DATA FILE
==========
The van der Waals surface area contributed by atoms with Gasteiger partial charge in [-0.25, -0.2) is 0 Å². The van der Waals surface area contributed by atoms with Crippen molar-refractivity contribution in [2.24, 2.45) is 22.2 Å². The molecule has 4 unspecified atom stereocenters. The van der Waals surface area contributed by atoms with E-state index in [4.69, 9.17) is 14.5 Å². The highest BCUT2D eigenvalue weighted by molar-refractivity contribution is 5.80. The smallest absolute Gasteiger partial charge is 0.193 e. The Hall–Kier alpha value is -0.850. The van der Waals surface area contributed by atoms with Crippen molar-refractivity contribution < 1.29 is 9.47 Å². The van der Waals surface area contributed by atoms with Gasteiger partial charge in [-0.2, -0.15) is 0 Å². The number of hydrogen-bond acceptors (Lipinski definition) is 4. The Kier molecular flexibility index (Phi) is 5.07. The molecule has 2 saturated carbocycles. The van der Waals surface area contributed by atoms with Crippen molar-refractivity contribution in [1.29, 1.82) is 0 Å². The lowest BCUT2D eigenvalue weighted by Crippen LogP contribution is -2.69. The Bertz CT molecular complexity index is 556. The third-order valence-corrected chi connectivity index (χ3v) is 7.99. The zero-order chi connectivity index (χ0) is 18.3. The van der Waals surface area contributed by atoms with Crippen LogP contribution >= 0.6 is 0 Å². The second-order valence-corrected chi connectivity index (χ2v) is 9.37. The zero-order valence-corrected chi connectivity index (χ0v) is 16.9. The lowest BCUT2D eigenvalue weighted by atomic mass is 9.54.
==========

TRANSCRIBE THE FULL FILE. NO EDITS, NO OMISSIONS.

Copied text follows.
The van der Waals surface area contributed by atoms with Gasteiger partial charge in [-0.25, -0.2) is 0 Å². The van der Waals surface area contributed by atoms with Crippen molar-refractivity contribution in [2.24, 2.45) is 22.2 Å². The molecule has 4 unspecified atom stereocenters. The van der Waals surface area contributed by atoms with E-state index in [4.69, 9.17) is 14.5 Å². The highest BCUT2D eigenvalue weighted by molar-refractivity contribution is 5.80. The smallest absolute Gasteiger partial charge is 0.193 e. The Hall–Kier alpha value is -0.850. The van der Waals surface area contributed by atoms with Crippen molar-refractivity contribution < 1.29 is 9.47 Å². The van der Waals surface area contributed by atoms with Gasteiger partial charge in [-0.2, -0.15) is 0 Å². The number of hydrogen-bond acceptors (Lipinski definition) is 4. The Kier molecular flexibility index (Phi) is 5.07. The molecule has 2 saturated carbocycles. The van der Waals surface area contributed by atoms with Crippen molar-refractivity contribution in [1.29, 1.82) is 0 Å². The lowest BCUT2D eigenvalue weighted by Crippen LogP contribution is -2.69. The Bertz CT molecular complexity index is 556. The third-order valence-corrected chi connectivity index (χ3v) is 7.99. The zero-order chi connectivity index (χ0) is 18.3. The van der Waals surface area contributed by atoms with Crippen LogP contribution >= 0.6 is 0 Å². The second-order valence-corrected chi connectivity index (χ2v) is 9.37. The zero-order valence-corrected chi connectivity index (χ0v) is 16.9. The lowest BCUT2D eigenvalue weighted by atomic mass is 9.54.